US Audit company sues Zimbabwe central bank for $35 million
A UNITED States auditing firm has filed a lawsuit against the Reserve Bank of Zimbabwe seeking to recover a US$35 million debt for services it rendered five years ago.\r\n
According to papers filed at the High Court, the firm – Alex Stewart International – claims that it rendered auditing services in 2006 on the production and export of minerals from Zimbabwe.
The Washington DC-based firm stated that in a separate lawsuit it intends to sue the RBZ for US$100 million for breach of contract.
However, the RBZ says the application should be dismissed with costs as the claim is bad at law because the firm failed to comply with Section 6 of the State Liabilities Act Chapter 8:14.
The RBZ also argues that the auditors did not give it 60 days notice of intention to bring the proceedings and the claim to court as required by law.
The central bank further claims that by bringing the case to court, the firm had breached the contract hence the case should be dismissed.
The RBZ denies breaching the contract saying it had no knowledge of the damages claimed. It says it will deal with it if the lawsuit is instituted.
In the application, ASI claims that on February 8, 2006, it entered into a written contract with the RBZ. The contract, it says, was signed by both parties in terms of which the firm undertook to provide auditing services of the production and export of minerals from Zimbabwe.
The firm averred that it then invoiced the RBZ for fees due and payable for the services rendered in terms of the contract and the last invoice was issued on July 26, 2010.
Further, the firm claims that it had also notified the Minister of Finance who is also cited in the lawsuit about the debt last year. “Second defendant (Finance Minister Tendai Biti) was made aware of plaintiff’s (ASI) claim on May 17, 2010 in written correspondence from plaintiff pleading for payment of the entire debt due to it for services rendered.
The firm also wants the RBZ to pay interest of 10 percent per annum as well as costs of the suit.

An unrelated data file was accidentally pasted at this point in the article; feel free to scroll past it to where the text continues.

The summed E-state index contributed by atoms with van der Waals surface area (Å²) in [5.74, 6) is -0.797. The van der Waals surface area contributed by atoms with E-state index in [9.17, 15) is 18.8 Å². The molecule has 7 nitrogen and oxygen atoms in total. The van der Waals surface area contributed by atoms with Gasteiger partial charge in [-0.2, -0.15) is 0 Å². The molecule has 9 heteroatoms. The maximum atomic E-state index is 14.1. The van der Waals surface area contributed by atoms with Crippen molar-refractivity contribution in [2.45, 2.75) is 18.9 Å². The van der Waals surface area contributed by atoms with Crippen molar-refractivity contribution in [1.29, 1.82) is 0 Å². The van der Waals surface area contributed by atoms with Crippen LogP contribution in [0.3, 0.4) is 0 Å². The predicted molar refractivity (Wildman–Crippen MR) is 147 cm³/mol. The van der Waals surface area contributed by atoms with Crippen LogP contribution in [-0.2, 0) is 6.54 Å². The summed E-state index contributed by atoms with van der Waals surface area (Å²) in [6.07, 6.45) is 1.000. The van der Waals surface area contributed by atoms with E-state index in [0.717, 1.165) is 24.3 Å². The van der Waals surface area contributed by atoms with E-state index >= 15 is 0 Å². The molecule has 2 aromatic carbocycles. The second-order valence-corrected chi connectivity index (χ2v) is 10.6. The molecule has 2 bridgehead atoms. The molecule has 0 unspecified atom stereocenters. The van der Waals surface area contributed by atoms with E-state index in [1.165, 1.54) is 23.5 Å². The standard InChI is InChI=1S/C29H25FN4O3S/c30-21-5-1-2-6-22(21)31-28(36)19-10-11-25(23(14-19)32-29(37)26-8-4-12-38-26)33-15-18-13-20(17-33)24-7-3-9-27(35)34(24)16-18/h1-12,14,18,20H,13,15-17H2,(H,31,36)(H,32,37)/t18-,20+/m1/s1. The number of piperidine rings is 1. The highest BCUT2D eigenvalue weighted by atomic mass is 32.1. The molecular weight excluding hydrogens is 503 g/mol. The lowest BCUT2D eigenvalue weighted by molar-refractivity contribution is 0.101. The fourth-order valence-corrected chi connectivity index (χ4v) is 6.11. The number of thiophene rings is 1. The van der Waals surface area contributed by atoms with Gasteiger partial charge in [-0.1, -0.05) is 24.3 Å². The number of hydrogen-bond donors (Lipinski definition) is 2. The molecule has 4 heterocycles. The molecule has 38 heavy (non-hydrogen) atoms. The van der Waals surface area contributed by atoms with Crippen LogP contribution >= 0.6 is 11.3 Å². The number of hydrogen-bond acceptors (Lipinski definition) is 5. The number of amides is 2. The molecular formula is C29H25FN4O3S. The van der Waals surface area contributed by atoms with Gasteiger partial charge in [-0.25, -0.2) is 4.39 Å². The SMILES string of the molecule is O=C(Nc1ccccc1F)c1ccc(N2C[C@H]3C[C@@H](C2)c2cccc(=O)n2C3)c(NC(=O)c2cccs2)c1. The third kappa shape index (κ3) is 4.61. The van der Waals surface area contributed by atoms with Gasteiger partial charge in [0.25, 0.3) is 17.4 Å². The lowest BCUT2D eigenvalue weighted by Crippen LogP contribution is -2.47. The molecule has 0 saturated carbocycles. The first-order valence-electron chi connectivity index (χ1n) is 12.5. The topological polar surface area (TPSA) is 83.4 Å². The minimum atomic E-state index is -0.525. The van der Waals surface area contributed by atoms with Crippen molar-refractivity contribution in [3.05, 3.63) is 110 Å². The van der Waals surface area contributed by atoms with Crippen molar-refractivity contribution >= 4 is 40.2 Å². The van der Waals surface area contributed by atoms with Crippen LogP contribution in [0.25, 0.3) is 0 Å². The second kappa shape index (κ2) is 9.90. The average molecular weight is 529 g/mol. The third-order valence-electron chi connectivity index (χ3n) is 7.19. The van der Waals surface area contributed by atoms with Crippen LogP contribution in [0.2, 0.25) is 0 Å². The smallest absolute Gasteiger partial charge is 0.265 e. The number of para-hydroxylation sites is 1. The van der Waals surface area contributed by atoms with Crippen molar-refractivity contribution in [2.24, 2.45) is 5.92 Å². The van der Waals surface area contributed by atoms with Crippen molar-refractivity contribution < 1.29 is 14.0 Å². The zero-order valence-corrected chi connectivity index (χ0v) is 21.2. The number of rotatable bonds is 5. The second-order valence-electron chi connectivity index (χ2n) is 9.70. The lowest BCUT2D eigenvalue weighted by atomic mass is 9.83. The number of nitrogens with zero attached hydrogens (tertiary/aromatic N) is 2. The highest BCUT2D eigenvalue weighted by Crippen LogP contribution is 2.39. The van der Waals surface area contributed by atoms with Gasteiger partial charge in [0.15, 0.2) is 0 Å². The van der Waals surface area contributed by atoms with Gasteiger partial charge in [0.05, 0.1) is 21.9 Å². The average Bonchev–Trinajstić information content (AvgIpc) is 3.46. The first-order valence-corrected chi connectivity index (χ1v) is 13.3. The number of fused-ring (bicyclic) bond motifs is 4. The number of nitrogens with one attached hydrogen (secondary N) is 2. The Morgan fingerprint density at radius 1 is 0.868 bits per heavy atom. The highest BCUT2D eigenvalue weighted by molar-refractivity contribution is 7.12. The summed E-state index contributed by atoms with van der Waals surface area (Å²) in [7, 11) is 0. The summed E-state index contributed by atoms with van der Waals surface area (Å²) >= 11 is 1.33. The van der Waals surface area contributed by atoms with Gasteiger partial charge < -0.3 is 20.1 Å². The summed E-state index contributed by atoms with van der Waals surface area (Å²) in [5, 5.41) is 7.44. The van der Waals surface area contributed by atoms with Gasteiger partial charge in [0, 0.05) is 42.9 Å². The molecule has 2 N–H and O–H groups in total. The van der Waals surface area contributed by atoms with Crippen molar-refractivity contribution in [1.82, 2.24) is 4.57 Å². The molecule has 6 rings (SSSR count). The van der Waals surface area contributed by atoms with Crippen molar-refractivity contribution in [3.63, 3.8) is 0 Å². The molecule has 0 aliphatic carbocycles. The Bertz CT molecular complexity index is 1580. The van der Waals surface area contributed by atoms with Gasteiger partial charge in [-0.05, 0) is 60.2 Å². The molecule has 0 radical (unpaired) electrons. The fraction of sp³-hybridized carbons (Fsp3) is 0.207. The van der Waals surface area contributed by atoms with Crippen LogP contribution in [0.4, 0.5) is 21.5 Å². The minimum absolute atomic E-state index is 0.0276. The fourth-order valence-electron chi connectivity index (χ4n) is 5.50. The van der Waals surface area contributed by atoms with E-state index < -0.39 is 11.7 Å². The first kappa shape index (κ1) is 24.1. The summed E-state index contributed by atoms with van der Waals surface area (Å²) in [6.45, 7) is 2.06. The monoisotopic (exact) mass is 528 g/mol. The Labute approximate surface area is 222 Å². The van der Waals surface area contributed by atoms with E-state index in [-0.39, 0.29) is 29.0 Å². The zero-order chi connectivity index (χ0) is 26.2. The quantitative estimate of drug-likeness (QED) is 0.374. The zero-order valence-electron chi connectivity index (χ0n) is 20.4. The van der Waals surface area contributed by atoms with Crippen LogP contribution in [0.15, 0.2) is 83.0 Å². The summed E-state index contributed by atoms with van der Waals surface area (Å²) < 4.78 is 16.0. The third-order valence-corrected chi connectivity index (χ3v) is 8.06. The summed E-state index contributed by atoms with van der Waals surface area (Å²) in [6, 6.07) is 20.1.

However, the RBZ in its plea categorically states that the ASI’s claim was defective for the court to grant the relief sought.
The RBZ avers that the firm was required to give the central bank 60 days notice of intention to bring these proceedings to court.
The claim, the RBZ states, did not fall within the exemptions listed in Section 7 of the State Liabilities Act. As a result the RBZ prays for dismissal of the claim with costs.
It also states that by instituting summons to resolve the dispute through the courts ASI had acted in breach of the agreement and should exhaust domestic remedies first.
The RBZ further says while it was acknowledged there had been negotiations regarding the issue of payment for services rendered, it denies ASI’s assertions that the debt has not been admitted.
T. H Chitapi and Associates are representing the RBZ while the Civil Division in the Attorney General’s Office represents the Minister of Finance who is cited as second respondent.
In his response, Minster Biti who was cited in his official capacity stated that his ministry was wrongly cited.
“The plaintiff declaration falls foul of the provisions of the State Liabilities Act in as far as the pre-requisite 60 day notice as prescribed by the said Act were not given and accordingly the plaintiff’s papers are improperly before the court to the extent that they relate to the second defendant,” the minister said.
The minister said as the contract giving rise to the dispute was between the RBZ and the ASI, the ministry was never party to the contract.
“First defendant (RBZ) is capable of being sued in its own name, the second defendant (Minister of Finance) was irregularly cited and should not be party to the proceedings,” the minister stated.
Justice Susan Mavangira will preside over the case.
According to a draft pre-trial conference minute the court will determine whether Section (6) of the State Liabilities Act was breached.
The court will also determine whether there has been substantial compliance with Section (6) of the State Liabilities Act and whether or not the exemption under Section 7 (a) of the State Liabilities Act applies.